A Collapse of Horses

This story has been drawn from the February/March issue of the American Reader, available here.


I am certain nobody in my family survived. I am certain they burned, that their faces blackened and bubbled, just as did my own. But in their case they did not recover, but perished. You are not one of them, you cannot be, for if you were you would be dead. Why you choose to pretend to be, and what you hope to gain from it: this is what interests me.




Now it is your turn to listen to me, to listen to my proofs, though I know you will not be convinced. Imagine this: walking through the countryside one day you come across a paddock. Lying there on their sides, in the dust, unnaturally still, are four horses. All four are prone, with no horses standing. They do not breathe and do not, as far as you can see, move. They are, to all appearances, dead. And yet, on the edge of the paddock, not twenty yards distant, a man fills their trough with water. Are the horses alive and appearances deceptive? Has the man simply not yet turned to see that the horses are dead? Or has he been so shaken by what he has seen that he doesn’t know what to do but proceed as if nothing has happened?

If you turn and walk hurriedly on, leaving before anything decisive happens, what do the horses become for you? They remain both alive and dead, which makes them not quite alive, nor quite dead.

And what, in turn, carrying that paradoxical knowledge in your head, does that make you?




I do not think of myself as special, as anything but ordinary. I completed a degree at a third-tier university housed in the town where I grew up. I graduated safely ensconced in the middle of my class. I found passable employment in the same town. I met a woman, married her, had children with her—three or perhaps four, there is some disagreement on that score—and then the two of us fell gradually and gently out of love.

Then came an incident at work, an accident, a so-called freak one. It left me with a broken skull and, for a short time, a certain amount of confusion. I awoke in an unfamiliar place to find myself strapped down. It seemed to me—I will admit this too—it seemed for some time, hours at least, perhaps even days, that I was not in a hospital at all, but in a mental facility.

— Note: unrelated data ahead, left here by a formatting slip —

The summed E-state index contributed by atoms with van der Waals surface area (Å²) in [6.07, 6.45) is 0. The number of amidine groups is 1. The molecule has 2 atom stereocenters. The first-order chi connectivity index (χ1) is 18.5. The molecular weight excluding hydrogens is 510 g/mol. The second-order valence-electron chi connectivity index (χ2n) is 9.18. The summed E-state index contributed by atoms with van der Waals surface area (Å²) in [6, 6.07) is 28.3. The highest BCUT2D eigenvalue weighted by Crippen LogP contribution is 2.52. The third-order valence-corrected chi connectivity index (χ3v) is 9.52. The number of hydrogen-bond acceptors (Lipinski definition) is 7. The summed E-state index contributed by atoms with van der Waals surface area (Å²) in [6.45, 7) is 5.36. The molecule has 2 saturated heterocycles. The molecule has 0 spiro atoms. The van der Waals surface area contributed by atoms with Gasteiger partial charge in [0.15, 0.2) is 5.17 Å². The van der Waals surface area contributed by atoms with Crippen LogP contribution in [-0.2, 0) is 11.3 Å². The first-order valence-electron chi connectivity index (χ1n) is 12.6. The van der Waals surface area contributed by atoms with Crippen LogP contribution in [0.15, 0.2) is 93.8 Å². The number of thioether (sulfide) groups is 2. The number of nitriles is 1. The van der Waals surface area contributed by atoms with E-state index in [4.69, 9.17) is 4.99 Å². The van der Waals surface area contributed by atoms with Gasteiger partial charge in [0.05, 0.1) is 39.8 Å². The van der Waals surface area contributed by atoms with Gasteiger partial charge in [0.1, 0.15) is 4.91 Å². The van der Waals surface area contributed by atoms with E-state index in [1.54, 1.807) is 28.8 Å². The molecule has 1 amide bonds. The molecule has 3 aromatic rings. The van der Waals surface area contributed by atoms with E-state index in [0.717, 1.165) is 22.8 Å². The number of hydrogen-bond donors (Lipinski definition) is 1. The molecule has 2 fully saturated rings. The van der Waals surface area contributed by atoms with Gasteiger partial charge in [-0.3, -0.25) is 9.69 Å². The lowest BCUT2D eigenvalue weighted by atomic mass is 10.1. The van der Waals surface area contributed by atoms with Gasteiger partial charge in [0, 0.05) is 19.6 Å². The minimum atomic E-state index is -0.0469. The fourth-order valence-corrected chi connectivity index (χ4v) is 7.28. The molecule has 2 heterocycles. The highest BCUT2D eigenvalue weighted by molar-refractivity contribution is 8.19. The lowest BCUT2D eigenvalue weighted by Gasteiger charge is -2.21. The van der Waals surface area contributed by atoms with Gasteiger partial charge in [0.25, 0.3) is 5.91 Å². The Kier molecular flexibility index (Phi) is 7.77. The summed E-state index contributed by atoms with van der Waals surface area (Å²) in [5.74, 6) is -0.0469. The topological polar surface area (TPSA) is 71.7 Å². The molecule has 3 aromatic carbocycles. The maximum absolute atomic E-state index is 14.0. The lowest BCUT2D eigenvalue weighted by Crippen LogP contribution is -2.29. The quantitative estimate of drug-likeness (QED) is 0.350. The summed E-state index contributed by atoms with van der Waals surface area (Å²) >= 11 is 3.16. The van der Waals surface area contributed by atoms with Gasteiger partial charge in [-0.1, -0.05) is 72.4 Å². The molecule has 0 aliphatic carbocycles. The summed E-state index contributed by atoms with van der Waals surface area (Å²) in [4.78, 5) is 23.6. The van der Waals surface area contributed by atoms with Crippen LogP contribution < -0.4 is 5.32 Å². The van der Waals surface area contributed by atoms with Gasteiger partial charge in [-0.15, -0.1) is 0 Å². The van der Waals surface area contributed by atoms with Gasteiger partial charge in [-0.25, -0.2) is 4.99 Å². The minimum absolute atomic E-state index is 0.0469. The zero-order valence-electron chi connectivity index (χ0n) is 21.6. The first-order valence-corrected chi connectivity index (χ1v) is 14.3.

But my wife, faithful and everpresent, slowly soothed me into a different understanding of my circumstances. My limbs, she insisted, were restrained simply because I had been delirious. Now that I no longer was, the straps could be loosened. Not quite yet, but soon. There was nothing to worry about. I just had to calm down. Soon, everything would return to normal.




In some ways, I suppose everything did. Or at least tried to. After the accident, I received some minor compensation from my employer, and was sent out to pasture. Such was the situation. Myself, my wife, my children, at the beginning of a hot and sweltering summer, crammed in the house together with nowhere to go.

I would awaken each day to find the house different from how it had been the day before. A door was in the wrong place, a window had stretched a few inches longer than it had been when I had gone to bed the night before, the light switch, I was certain, had been forced half an inch to the right. Always just a small thing, almost nothing at all, just enough for me to notice.

In the beginning, I tried to point these changes out to my wife. She seemed puzzled at first, and then she became somewhat evasive in her responses. For a time, part of me believed her responsible: perhaps she had developed some deft technique for quickly changing and modifying the house. But another part of me felt certain, or nearly so, that this was impossible. And as time went on, my wife’s evasiveness took on a certain wariness, even fear. This convinced me that not only was she not changing the house, but that daily her mind simply adjusted to the changed world and dubbed it the same. She literally could not see the differences I saw.

Just as she could not see that sometimes we had three children and sometimes four. No, she could only ever see three. Or perhaps four. To be honest, I don’t remember how many she saw. But the point was, as long as we were in the house there were sometimes three children and sometimes four. But that was due to the idiosyncrasies of the house as well. I would not know how many children there would be until I went from room to room. Sometimes the room at the end of the hall was narrow and had one bed in it, other times it had grown large in the night and had two. I would count the number of beds each morning when I woke up and sometimes there would be three, sometimes four. From there, I could extrapolate how many children I had, and I found this a more reliable method than trying to count the children themselves. I would never know how much of a father I was until I counted beds.